Monday, August 15, 2011

QA/QC -- a destination for organic chemists?

From today's Chemical and Engineering News, Susan Ainsworth's article on job opportunities in the QA/QC field. This article contains a lot of interesting advice about ways of entering the field for organic/medicinal chemists and new graduates alike:
When hiring into quality roles, Portola, too, prefers to hire candidates with chemistry backgrounds, Pandey says. “Chemists are already trained in attention to detail, critical thinking, and problem solving—attributes that are important in QC. In addition, chemists are trained in doing analysis through high-performance liquid chromatography, mass spectrometry, and nuclear magnetic resonance, which helps in the characterization of a drug product.” Medicinal and organic chemists, many of whom are still unemployed after the last wave of industry cutbacks, could transition into QC and QA roles, Pandey says. They may have an edge in identifying and characterizing process impurities and degradants and understanding how they were formed or generated during the manufacturing process. 
Whether they come from a medicinal or organic chemistry background, scientists don’t need to have a Ph.D. to work in the quality arena at Portola, Pandey says. Scientists from a variety of backgrounds and all degree levels currently work in QC and QA at most pharma and biotech firms. At Genentech, for example, “many in our group have Ph.D. degrees, but several have bachelor’s degrees with industry experience,” Smith says. Those in the QPS role come from a broad range of backgrounds in QC testing, analytical development and validation, QA, or process development, he adds. 
Lilly is among those companies that hire freshly minted B.S. chemists into their quality management ranks. In fact, Vargas encourages new pharma-oriented chemists to start their careers working in a QC lab, “which allows them to get hands-on experience with state-of-the-art instrumentation and develop a good understanding of the GMP world.” However, landing that first job on a quality team can be difficult for some new B.S. graduates. To gain an edge, Ash Stevens’ Munk advises young chemists to gain some experience doing undergraduate research either in an internship or within an academic laboratory. “Nothing does more to excite me about a young candidate than knowing that they have already conducted some kind of chemistry research, especially in organic synthesis,” he says. “If you are synthesizing molecules, you have to use instrumentation to look at purity, which helps you to develop techniques that are important to a QC bench chemist,” he says. To help fledgling chemists gain this kind of experience, Ash Stevens hires a couple of interns each summer, he says.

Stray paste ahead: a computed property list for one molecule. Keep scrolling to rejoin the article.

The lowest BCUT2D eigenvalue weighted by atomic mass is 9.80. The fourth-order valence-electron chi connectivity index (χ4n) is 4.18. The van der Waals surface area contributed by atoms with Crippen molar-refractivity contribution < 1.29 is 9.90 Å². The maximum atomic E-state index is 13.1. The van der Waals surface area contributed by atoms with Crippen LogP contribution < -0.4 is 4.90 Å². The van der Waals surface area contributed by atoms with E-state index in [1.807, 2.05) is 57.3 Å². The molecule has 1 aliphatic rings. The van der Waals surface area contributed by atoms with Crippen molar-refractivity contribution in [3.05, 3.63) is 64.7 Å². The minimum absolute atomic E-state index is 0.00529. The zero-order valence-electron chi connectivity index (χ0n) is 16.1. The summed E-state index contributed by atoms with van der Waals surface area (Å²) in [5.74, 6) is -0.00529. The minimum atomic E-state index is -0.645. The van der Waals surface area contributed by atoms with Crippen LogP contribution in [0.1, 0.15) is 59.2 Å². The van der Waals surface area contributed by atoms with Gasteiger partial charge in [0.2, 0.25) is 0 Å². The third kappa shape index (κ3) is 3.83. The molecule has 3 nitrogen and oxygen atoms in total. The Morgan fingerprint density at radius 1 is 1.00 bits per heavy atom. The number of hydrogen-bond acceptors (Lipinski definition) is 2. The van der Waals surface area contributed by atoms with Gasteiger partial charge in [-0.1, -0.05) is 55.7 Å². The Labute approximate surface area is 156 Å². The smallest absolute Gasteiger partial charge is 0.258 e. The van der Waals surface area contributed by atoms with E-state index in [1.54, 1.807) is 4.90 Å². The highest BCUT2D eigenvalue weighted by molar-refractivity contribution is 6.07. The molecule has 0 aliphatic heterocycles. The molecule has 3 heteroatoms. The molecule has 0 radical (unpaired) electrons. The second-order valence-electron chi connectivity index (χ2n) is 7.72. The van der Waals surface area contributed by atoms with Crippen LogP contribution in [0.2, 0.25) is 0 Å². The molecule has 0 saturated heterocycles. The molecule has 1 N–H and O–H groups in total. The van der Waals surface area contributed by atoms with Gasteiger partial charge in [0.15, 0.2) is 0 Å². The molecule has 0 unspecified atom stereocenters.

It's interesting to note that companies would like you to have educated yourself on GMP issues ("It’s now possible to do online searches and take courses to learn about FDA guidelines for characterizing a drug substance at different stages of clinical development, for example,” she says.") Other desirable traits include having taken business or engineering classes, having worked in multi-disciplinary teams and demonstrating the ability to work quickly and in a relatively high-pressure environment.

One of the last statements in the article is heartening:
“I like that I get to test products to be sure that they are free of impurities, have the right amount of active ingredients, and will dissolve in the time that we say that they will,” she says. “I like that as a QC pharmaceutical chemist, I am helping people get the medicine they need to feel better. I feel I am making a difference in the world.”
Nice to see. 

16 comments:

  1. "scientists don’t need to have a Ph.D. to work in the quality arena at Portola, Pandey says" meaning get ready to earn 30-50% of what you used to?

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  2. A10:09a:

    I doubt it's that low. I'm guessing a 20% haircut might be in order compared to R&D salaries.

    Portola seems to pay alright, though:

    http://www.glassdoor.com/Salary/Portola-Pharmaceutical-Salaries-E268030.htm

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  3. @anon10:09

    A PhD in chemistry might exclude you from an entry level position in QA/QC. These are typically BA/BS level positions, hence the lower starting salary point. I know many folks in the QA area at my pharma company, and none of them have PhDs save the VP. There are some universities that offer certification as well as masters degrees in QA, especially with an emphasis on the pharmaceutical side of things.

    I think that many folks sometimes forget that the ACS covers employment for a broad base of degree holders, not just those with PhDs.

    Regulatory Affairs is field that former pharma scientists seem to be moving into now that MBA/JD type stuff is crowded. Program Management is also another area that folks I know have moved towards. These positions seem to be more amenable for folks with PhDs and work experience, at least from what I'm seeing.

    The next certification/degree that's going to be saturated will be the PMP, if it isn't already.

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  4. There are a few cases I am aware of where syn chemists switched to QA roles from process and more limited number to analytical/QC. The functions do somewhat play against stereotypes so not necessarily a straightforward transition for most, particularly with a PhD. You're Pfizered is correct that most often PhD are "over qualified" (read salary) that inhibits that flow likewise. I would go further that majority of med chemists stay too isolated and stuck in "R" so such experience may be a negative to go to QA/QC. Not that working in process development can't have similar loads but QC/QA seems to have greater extent of mind-numbing routines, punctuated by periods of extreme high anxiety.